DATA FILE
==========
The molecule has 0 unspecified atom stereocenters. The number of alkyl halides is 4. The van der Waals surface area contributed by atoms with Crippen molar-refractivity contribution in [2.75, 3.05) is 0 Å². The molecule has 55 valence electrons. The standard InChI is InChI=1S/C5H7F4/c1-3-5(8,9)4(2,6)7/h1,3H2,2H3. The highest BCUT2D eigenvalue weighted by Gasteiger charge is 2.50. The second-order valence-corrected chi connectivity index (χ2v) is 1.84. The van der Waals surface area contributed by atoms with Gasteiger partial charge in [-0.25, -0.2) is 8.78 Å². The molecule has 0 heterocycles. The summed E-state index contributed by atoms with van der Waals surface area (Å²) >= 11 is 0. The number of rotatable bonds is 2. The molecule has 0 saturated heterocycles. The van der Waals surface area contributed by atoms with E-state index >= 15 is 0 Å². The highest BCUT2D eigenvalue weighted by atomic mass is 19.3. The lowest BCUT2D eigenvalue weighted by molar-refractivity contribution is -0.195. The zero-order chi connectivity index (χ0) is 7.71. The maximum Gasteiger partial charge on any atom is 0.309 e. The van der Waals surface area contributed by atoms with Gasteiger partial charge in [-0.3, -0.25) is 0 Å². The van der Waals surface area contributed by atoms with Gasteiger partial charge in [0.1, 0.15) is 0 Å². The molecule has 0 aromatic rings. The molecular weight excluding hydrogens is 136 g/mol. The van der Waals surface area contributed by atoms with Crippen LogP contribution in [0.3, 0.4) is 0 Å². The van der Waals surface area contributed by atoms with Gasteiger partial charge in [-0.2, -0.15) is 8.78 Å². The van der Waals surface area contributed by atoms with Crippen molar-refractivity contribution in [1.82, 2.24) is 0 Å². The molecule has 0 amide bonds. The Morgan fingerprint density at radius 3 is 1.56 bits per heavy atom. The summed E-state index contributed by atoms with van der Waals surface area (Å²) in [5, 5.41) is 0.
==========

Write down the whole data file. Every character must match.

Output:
The molecule has 0 unspecified atom stereocenters. The number of alkyl halides is 4. The van der Waals surface area contributed by atoms with Crippen molar-refractivity contribution in [2.75, 3.05) is 0 Å². The molecule has 55 valence electrons. The standard InChI is InChI=1S/C5H7F4/c1-3-5(8,9)4(2,6)7/h1,3H2,2H3. The highest BCUT2D eigenvalue weighted by Gasteiger charge is 2.50. The second-order valence-corrected chi connectivity index (χ2v) is 1.84. The van der Waals surface area contributed by atoms with Gasteiger partial charge in [-0.25, -0.2) is 8.78 Å². The molecule has 0 heterocycles. The summed E-state index contributed by atoms with van der Waals surface area (Å²) >= 11 is 0. The number of rotatable bonds is 2. The molecule has 0 saturated heterocycles. The van der Waals surface area contributed by atoms with E-state index >= 15 is 0 Å². The highest BCUT2D eigenvalue weighted by atomic mass is 19.3. The lowest BCUT2D eigenvalue weighted by molar-refractivity contribution is -0.195. The zero-order chi connectivity index (χ0) is 7.71. The maximum Gasteiger partial charge on any atom is 0.309 e. The van der Waals surface area contributed by atoms with Gasteiger partial charge in [-0.3, -0.25) is 0 Å². The van der Waals surface area contributed by atoms with Gasteiger partial charge in [0.1, 0.15) is 0 Å². The molecule has 0 aromatic rings. The molecular weight excluding hydrogens is 136 g/mol. The van der Waals surface area contributed by atoms with Crippen LogP contribution in [0.3, 0.4) is 0 Å². The van der Waals surface area contributed by atoms with Gasteiger partial charge in [-0.2, -0.15) is 8.78 Å². The van der Waals surface area contributed by atoms with Crippen molar-refractivity contribution in [1.82, 2.24) is 0 Å². The molecule has 0 amide bonds. The Morgan fingerprint density at radius 3 is 1.56 bits per heavy atom. The summed E-state index contributed by atoms with van der Waals surface area (Å²) in [5, 5.41) is 0.